Export Development Canada extended another C$3-billion loan guarantee to the financially precarious Trans Mountain pipeline expansion in July, according to a Friday, August 4 posting on the federal credit agency’s website.
Trans Mountain “had received an up to $3-billion loan guarantee between late March and early May this year and had received a $10-billion loan guarantee in 2022 from the federal government,” Reuters reports. Finance Canada didn’t respond to the news agency’s request for comment on the latest guarantee. But “in June, a finance ministry spokesperson said the loan guarantee was ‘common practice’ and did not reflect any new public spending,” Reuters writes.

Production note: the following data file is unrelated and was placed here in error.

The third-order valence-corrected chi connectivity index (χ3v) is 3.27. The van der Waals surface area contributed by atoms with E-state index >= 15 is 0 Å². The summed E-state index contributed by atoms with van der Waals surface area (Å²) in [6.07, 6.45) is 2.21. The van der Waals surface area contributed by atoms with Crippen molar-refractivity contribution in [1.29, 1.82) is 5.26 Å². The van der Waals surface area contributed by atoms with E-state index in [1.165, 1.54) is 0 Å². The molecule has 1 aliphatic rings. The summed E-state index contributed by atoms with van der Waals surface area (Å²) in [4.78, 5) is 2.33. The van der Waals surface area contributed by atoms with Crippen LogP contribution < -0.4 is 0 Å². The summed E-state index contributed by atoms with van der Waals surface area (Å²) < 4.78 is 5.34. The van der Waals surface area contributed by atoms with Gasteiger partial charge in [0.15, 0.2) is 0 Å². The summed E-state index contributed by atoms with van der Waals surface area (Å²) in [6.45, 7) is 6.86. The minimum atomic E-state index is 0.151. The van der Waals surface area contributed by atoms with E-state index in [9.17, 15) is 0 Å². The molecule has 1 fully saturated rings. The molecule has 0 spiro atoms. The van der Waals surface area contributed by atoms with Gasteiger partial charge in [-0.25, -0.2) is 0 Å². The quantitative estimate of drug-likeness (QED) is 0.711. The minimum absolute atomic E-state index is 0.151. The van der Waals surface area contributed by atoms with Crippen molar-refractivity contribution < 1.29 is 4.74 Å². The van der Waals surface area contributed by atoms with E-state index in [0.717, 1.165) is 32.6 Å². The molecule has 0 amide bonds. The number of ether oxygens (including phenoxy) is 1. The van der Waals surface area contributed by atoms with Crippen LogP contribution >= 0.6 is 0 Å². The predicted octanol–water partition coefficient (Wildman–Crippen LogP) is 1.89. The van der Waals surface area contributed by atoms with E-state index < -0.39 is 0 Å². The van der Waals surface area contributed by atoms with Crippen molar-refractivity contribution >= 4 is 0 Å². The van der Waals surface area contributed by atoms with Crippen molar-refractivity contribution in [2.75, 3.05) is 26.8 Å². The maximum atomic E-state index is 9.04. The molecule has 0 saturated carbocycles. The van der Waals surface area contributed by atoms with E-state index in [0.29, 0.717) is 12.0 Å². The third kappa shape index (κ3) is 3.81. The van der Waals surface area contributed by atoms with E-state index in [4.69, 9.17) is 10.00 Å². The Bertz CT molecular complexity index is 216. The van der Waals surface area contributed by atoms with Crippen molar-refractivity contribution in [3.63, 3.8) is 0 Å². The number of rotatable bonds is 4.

In mid-March, independent analysts warned that Canadian taxpayers could end up picking up the tab for a “catastrophic boondoggle” after the cost of the project ballooned from an estimated $7.4 billion in 2017 to $30.9 billion today. The Trudeau government bought the pipeline from Houston-based Kinder Morgan Corporation in 2018.
In the last week, Trans Mountain has indicated that it plans to begin shipping oil through the new line in the first three months of 2024.
But after the Crown corporation laid out interim details of the tolls it plans to charge oil sands producers to ship their product, an analysis for səlilwətaɬ (the Tsleil-Waututh Nation) concluded the tolls would “violate the principles of ratemaking” by giving the fossil companies a 52% subsidy compared to the actual cost of operating and financing the pipeline.
That disconnect could force the Canada Energy Regulator into a choice between undermining its own core mandate as a regulator or increasing the cost of shipping oil sands crude out of Alberta by about $11 per barrel, enough to shift fossils’ competitiveness in world markets, West Coast Environmental Law staff lawyer Eugene Kung told The Energy Mix last month.